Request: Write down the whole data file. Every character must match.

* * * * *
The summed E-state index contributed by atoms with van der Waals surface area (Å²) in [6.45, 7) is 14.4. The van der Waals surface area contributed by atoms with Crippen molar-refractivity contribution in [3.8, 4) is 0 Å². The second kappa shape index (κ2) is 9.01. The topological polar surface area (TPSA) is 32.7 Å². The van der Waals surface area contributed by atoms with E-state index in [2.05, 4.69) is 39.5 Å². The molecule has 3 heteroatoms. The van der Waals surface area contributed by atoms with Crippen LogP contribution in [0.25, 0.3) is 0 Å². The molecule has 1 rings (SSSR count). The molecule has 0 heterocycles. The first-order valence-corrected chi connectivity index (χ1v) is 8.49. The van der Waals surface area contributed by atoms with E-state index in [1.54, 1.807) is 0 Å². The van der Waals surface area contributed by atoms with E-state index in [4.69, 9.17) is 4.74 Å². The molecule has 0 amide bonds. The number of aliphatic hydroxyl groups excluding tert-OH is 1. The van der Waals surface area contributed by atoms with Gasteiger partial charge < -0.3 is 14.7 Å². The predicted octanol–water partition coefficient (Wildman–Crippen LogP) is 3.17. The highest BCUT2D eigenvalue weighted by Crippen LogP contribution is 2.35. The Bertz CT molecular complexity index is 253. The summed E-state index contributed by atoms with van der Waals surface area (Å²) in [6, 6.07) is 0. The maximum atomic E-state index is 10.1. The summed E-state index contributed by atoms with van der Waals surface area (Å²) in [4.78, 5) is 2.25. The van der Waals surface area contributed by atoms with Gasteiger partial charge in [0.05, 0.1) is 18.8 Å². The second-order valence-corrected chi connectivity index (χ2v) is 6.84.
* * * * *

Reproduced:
The summed E-state index contributed by atoms with van der Waals surface area (Å²) in [6.45, 7) is 14.4. The van der Waals surface area contributed by atoms with Crippen molar-refractivity contribution in [3.8, 4) is 0 Å². The second kappa shape index (κ2) is 9.01. The topological polar surface area (TPSA) is 32.7 Å². The van der Waals surface area contributed by atoms with E-state index in [2.05, 4.69) is 39.5 Å². The molecule has 3 heteroatoms. The van der Waals surface area contributed by atoms with Crippen LogP contribution in [0.25, 0.3) is 0 Å². The molecule has 1 rings (SSSR count). The molecule has 0 heterocycles. The first-order valence-corrected chi connectivity index (χ1v) is 8.49. The van der Waals surface area contributed by atoms with E-state index in [1.54, 1.807) is 0 Å². The van der Waals surface area contributed by atoms with E-state index in [4.69, 9.17) is 4.74 Å². The molecule has 0 amide bonds. The number of aliphatic hydroxyl groups excluding tert-OH is 1. The van der Waals surface area contributed by atoms with Gasteiger partial charge < -0.3 is 14.7 Å². The predicted octanol–water partition coefficient (Wildman–Crippen LogP) is 3.17. The highest BCUT2D eigenvalue weighted by Crippen LogP contribution is 2.35. The Bertz CT molecular complexity index is 253. The summed E-state index contributed by atoms with van der Waals surface area (Å²) in [6, 6.07) is 0. The maximum atomic E-state index is 10.1. The summed E-state index contributed by atoms with van der Waals surface area (Å²) in [4.78, 5) is 2.25. The van der Waals surface area contributed by atoms with Gasteiger partial charge in [0.05, 0.1) is 18.8 Å². The second-order valence-corrected chi connectivity index (χ2v) is 6.84.